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Monday, March 19, 2018

Rank and Yank

Organizations that have a very high priority on winning see personnel transition as an unfortunate part of the game. Witness the hubbub over the seeming revolving door at the White House and with the Trump appointments. This past week we saw the termination of the Secretary of State and rumors of possible departures of the President’s National Security Advisor and White House Chief of Staff. ABC News reported this week that barely more than a year into the Trump administration, more than a dozen notable members of both the White House and the administration at large have left their posts.

Let’s face it. Donald Trump likes to win. And he’s willing to part ways with talented people to put a team together that he feels best suits his leadership style and preferences.

Why is media shocked by this? It happens in every administration, but perhaps not to this degree. Transitioning a government cannot help but be messy.

Before we get too upset with the seeming cutthroat nature of this, I suggest we take a reality check from the world of sports. Or business.

Free agency season in the National Football League just provided more enormous salaries to a fair number of players. Some of them who are not among the greats of the game. But they fill much needed positions. As as result, teams are saying goodbye to some very fine players to meet the team’s “salary cap.”

Look at the Green Bay Packers. This team just cut their talented receiver Jordy Nelson. Upon hearing the news, their top-rated QB Aaron Rodgers created, in essence, an “ode to Jordy Nelson’s departure.”

This annual transition within sports organizations happens every year. And while fans bicker about who should stay and who should leave, there is often little compassion shown to those who go. Why? Winning. It’s all about winning.

And it’s true in business as well. Famed CEO Jack Welch (formerly of General Electric) strongly believed that managers should assess their employees every year. He would have them divide their personnel into three categories: the top 20 percent, the middle 70 percent, and the bottom 10 percent. The Wall Street Journal did a summary of his thinking a while back. (Link below.)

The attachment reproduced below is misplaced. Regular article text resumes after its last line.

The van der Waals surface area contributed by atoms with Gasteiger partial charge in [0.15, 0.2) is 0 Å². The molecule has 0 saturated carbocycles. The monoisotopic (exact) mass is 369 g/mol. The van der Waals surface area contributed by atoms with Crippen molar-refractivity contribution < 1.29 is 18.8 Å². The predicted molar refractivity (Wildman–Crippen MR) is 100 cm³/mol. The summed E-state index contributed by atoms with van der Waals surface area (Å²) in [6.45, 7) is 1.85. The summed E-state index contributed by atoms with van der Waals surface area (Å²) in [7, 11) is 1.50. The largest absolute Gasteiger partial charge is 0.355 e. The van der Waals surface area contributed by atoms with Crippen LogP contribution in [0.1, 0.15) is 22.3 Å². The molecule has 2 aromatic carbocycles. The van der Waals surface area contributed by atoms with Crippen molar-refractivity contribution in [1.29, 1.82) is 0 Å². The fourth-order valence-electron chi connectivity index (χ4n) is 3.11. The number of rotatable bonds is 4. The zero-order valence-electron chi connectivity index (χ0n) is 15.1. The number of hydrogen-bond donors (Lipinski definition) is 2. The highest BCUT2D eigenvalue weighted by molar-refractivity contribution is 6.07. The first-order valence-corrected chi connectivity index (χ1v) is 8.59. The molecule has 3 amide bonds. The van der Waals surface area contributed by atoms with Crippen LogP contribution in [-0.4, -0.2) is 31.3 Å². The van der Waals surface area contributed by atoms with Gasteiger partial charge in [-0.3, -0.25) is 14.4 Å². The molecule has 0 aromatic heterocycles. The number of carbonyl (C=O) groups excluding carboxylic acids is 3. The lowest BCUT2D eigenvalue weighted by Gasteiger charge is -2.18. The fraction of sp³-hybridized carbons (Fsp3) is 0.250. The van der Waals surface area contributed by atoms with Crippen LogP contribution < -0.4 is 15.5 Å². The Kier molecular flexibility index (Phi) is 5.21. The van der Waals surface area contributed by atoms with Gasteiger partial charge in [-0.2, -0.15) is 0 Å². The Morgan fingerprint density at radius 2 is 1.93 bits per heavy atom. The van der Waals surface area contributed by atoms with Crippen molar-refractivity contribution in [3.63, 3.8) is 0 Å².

As for those in the top 20 percent, Welch advised management to shower them with “praise, affection, and various and generous financial rewards.” He also advised against the sharing of financial rewards over a much larger group.

As for the middle 70 percent, these team members should be coached and trained and pushed hard with thoughtful goal-setting. All this, hoping that these people would move into the top group. In the words of Jack Welch, “You do not want to lose the vast majority of your middle 70–-you want to improve them.”

And what about that bottom 10 percent? The hardline leader Mr. Welch states, “There is no sugarcoating this. They have to go.” He explained this philosophy in more depth in his 2005 book titled—get ready—Winning.

This practice, of course, has critics referring to this as “rank and yank.” It seems heartless on one level. But the pursuit of championship teams often takes on this mindset.

I belong to a different kind of fellowship. Our leader puts a high price tag to be part of His team. All who seek to follow Him get the same message. Three times in the Gospels in the Bible it’s repeated, “And he said to all, ‘If anyone would come after me, let him deny himself and take up his cross daily and follow me.’” (Luke 9:23, ESV)

But here’s the thing. He welcomes EVERYBODY. And nobody who takes up His cause needs to worry about getting cut. There is no bottom 10 percent.

And oddly enough, in the game of life now and for eternity, Jesus is always the winner.

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Let’s Talk with Mark Elfstrand can be heard weekdays from 4-6 PM Central. To listen outside the Chicago area, tune to for live streaming or podcasts, or download the AM1160 app.

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